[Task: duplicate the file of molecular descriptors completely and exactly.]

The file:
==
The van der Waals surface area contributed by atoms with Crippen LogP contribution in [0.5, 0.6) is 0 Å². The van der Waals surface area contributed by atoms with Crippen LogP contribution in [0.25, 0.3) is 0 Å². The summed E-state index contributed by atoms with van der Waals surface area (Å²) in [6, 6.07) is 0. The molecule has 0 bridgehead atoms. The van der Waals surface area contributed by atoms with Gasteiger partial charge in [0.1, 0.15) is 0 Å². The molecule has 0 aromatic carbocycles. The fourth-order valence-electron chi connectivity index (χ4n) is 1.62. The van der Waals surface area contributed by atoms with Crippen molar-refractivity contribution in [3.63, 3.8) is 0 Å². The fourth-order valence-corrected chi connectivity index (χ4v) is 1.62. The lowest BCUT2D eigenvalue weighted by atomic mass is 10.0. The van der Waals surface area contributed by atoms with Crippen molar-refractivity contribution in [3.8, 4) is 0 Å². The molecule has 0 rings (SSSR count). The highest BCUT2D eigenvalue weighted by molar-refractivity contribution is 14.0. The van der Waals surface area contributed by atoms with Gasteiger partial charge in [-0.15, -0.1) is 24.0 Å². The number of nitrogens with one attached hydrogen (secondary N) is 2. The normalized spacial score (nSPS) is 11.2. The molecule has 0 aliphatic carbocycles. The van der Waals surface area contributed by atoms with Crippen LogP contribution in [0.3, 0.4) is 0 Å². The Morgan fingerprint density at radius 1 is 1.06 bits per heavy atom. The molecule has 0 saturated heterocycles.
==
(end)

The van der Waals surface area contributed by atoms with Crippen LogP contribution in [0.5, 0.6) is 0 Å². The van der Waals surface area contributed by atoms with Crippen LogP contribution in [0.25, 0.3) is 0 Å². The summed E-state index contributed by atoms with van der Waals surface area (Å²) in [6, 6.07) is 0. The molecule has 0 bridgehead atoms. The van der Waals surface area contributed by atoms with Gasteiger partial charge in [0.1, 0.15) is 0 Å². The molecule has 0 aromatic carbocycles. The fourth-order valence-electron chi connectivity index (χ4n) is 1.62. The van der Waals surface area contributed by atoms with Crippen molar-refractivity contribution in [3.63, 3.8) is 0 Å². The fourth-order valence-corrected chi connectivity index (χ4v) is 1.62. The lowest BCUT2D eigenvalue weighted by atomic mass is 10.0. The van der Waals surface area contributed by atoms with Crippen molar-refractivity contribution in [3.8, 4) is 0 Å². The molecule has 0 rings (SSSR count). The highest BCUT2D eigenvalue weighted by molar-refractivity contribution is 14.0. The van der Waals surface area contributed by atoms with Gasteiger partial charge in [-0.15, -0.1) is 24.0 Å². The number of nitrogens with one attached hydrogen (secondary N) is 2. The normalized spacial score (nSPS) is 11.2. The molecule has 0 aliphatic carbocycles. The van der Waals surface area contributed by atoms with Crippen LogP contribution in [0.3, 0.4) is 0 Å². The Morgan fingerprint density at radius 1 is 1.06 bits per heavy atom. The molecule has 0 saturated heterocycles.